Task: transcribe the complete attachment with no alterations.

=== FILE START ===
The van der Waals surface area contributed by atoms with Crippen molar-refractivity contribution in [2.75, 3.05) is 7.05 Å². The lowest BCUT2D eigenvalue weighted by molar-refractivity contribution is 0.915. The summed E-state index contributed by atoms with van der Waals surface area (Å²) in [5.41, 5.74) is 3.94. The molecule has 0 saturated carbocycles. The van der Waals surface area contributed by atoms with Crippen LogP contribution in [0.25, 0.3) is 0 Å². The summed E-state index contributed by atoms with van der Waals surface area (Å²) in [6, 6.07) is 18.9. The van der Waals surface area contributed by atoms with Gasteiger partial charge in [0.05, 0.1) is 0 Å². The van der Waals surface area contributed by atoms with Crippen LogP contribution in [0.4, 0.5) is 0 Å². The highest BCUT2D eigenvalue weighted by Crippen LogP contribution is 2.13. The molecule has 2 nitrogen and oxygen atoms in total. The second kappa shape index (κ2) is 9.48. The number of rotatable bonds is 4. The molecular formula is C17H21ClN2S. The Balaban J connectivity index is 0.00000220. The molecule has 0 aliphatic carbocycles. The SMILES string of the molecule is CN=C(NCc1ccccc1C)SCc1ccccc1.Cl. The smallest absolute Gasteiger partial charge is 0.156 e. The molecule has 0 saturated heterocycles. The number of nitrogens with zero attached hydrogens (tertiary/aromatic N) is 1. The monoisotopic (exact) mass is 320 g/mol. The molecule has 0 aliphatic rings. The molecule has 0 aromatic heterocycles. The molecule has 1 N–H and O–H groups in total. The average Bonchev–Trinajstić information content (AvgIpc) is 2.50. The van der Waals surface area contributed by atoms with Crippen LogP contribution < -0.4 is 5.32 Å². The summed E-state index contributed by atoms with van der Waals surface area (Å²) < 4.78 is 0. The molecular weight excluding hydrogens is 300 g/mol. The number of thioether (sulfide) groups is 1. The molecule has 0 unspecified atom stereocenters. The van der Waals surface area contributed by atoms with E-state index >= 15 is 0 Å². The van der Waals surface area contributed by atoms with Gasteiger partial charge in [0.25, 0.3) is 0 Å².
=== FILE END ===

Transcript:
The van der Waals surface area contributed by atoms with Crippen molar-refractivity contribution in [2.75, 3.05) is 7.05 Å². The lowest BCUT2D eigenvalue weighted by molar-refractivity contribution is 0.915. The summed E-state index contributed by atoms with van der Waals surface area (Å²) in [5.41, 5.74) is 3.94. The molecule has 0 saturated carbocycles. The van der Waals surface area contributed by atoms with Crippen LogP contribution in [0.25, 0.3) is 0 Å². The summed E-state index contributed by atoms with van der Waals surface area (Å²) in [6, 6.07) is 18.9. The van der Waals surface area contributed by atoms with Gasteiger partial charge in [0.05, 0.1) is 0 Å². The van der Waals surface area contributed by atoms with Crippen LogP contribution in [0.4, 0.5) is 0 Å². The highest BCUT2D eigenvalue weighted by Crippen LogP contribution is 2.13. The molecule has 2 nitrogen and oxygen atoms in total. The second kappa shape index (κ2) is 9.48. The number of rotatable bonds is 4. The molecular formula is C17H21ClN2S. The Balaban J connectivity index is 0.00000220. The molecule has 0 aliphatic carbocycles. The SMILES string of the molecule is CN=C(NCc1ccccc1C)SCc1ccccc1.Cl. The smallest absolute Gasteiger partial charge is 0.156 e. The molecule has 0 saturated heterocycles. The number of nitrogens with zero attached hydrogens (tertiary/aromatic N) is 1. The monoisotopic (exact) mass is 320 g/mol. The molecule has 0 aliphatic rings. The molecule has 0 aromatic heterocycles. The molecule has 1 N–H and O–H groups in total. The average Bonchev–Trinajstić information content (AvgIpc) is 2.50. The van der Waals surface area contributed by atoms with Crippen LogP contribution < -0.4 is 5.32 Å². The summed E-state index contributed by atoms with van der Waals surface area (Å²) < 4.78 is 0. The molecular weight excluding hydrogens is 300 g/mol. The number of thioether (sulfide) groups is 1. The molecule has 0 unspecified atom stereocenters. The van der Waals surface area contributed by atoms with E-state index >= 15 is 0 Å². The van der Waals surface area contributed by atoms with Gasteiger partial charge in [0.25, 0.3) is 0 Å².